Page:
I listened to the voicemail while sitting at a college basketball game, trying to make out the words over the roar of the crowd. It was the local humane society calling about my foster dog. I had to take him back to the shelter for a couple days and was supposed to pick him up this afternoon.
“….potential adopters….looking at Ragnarok….call later with an update.”
Rocky might be adopted. This had happened once before with my first foster dog who I had for 4 months before he was adopted. The mixed feelings were not unexpected, but I could feel my heart sink a little while simultaneously feeling excited that Rocky may be adopted. After over 4 weeks together, it was inevitable that we had formed a special bond. I had learned to love his quirks and enjoyed his company, I was looking forward to seeing him after our few days apart. But I reminded myself that as a foster, the goal is for him to be adopted. I had done my part. For various reasons, I knew I wasn’t going to adopt him, this was the best possible outcome.
The second call came at the end of the game. They were going to adopt him, he had found his forever home! I was so elated for him, but I knew I would miss him. That evening, I cried as my boyfriend and I reminisced about what a great dog Rocky is and the good times we had together. “This is hard.” It was true. It’s hard to say goodbye to an animal that has found a place in your heart. Why did I keep doing this? Why did I keep fostering dogs knowing that when they get adopted, the happiness would also be accompanied by a little bit of heartbreak?
Was the pain I was putting myself through really worth it? I thought about this. This is not the first time I’ve been in this type of situation. I live in a very transient college town, every year for the past 3-4 years, I’ve had a handful of close friends move away. They graduated their masters or PhD programs, or got residencies, fellowships, or jobs in other cities. Every year it was hard to say goodbye, but the friendship we shared for the few years they were here was and is still worth it. Knowing these people would leave in 1-4 years didn’t ever stop me from befriending them. The pain of saying goodbye was worth it.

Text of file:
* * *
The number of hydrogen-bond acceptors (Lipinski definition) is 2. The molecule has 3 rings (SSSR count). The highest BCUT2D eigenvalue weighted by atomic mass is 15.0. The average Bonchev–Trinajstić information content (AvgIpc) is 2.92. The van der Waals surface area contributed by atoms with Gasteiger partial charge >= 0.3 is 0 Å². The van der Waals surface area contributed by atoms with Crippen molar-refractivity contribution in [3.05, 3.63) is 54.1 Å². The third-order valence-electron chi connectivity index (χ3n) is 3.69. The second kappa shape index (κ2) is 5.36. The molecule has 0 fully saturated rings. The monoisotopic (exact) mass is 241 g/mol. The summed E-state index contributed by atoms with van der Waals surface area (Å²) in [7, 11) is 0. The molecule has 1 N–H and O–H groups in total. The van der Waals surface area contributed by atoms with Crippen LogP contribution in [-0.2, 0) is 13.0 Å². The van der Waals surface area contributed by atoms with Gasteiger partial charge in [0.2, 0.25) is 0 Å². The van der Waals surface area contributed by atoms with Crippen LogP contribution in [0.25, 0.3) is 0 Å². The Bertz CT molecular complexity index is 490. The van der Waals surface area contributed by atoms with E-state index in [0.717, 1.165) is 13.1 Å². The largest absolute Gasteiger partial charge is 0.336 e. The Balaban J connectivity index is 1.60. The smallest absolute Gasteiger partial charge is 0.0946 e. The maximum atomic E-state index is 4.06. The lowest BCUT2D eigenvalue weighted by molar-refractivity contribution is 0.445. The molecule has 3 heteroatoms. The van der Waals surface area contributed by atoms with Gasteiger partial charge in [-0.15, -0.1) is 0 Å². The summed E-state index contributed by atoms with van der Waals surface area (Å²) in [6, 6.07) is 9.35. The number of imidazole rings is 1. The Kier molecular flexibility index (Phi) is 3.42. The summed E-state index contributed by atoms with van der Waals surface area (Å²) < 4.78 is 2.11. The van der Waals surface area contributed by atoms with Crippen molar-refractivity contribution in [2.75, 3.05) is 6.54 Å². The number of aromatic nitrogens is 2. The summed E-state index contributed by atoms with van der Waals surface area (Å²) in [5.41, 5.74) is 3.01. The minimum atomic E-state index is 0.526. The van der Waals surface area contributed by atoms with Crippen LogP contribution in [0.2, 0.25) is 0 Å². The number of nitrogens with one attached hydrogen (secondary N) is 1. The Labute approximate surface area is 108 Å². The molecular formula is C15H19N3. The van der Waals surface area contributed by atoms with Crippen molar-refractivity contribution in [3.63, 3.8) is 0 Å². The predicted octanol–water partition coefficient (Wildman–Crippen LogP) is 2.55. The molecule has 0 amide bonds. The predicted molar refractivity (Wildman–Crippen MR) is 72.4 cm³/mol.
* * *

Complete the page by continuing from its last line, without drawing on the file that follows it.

I would even go as far as to say that I go through a lot of pain with my diabetes. The physical pain of being pricked and poked constantly with needles, of dealing with the physical symptoms of high and low blood sugars, the emotional pain of difficult days and the relentless effort it takes to manage type 1 diabetes. But I go through this pain so that I can be healthy. The pain of my self-management is worth it.
And so it is with fostering. I love knowing that I’m helping a dog by giving them a break from the crowded, noisy, overwhelming shelter. I love knowing that I’m helping a dog become more adoptable by working with them in areas they might need some more training. I love the companionship they give me while I work from home and the smile they put on my face when we’re playing or snuggling together. And I love knowing that they end up in a loving home. So while it’s sad to say goodbye after the time we spend together, the pain is worth it.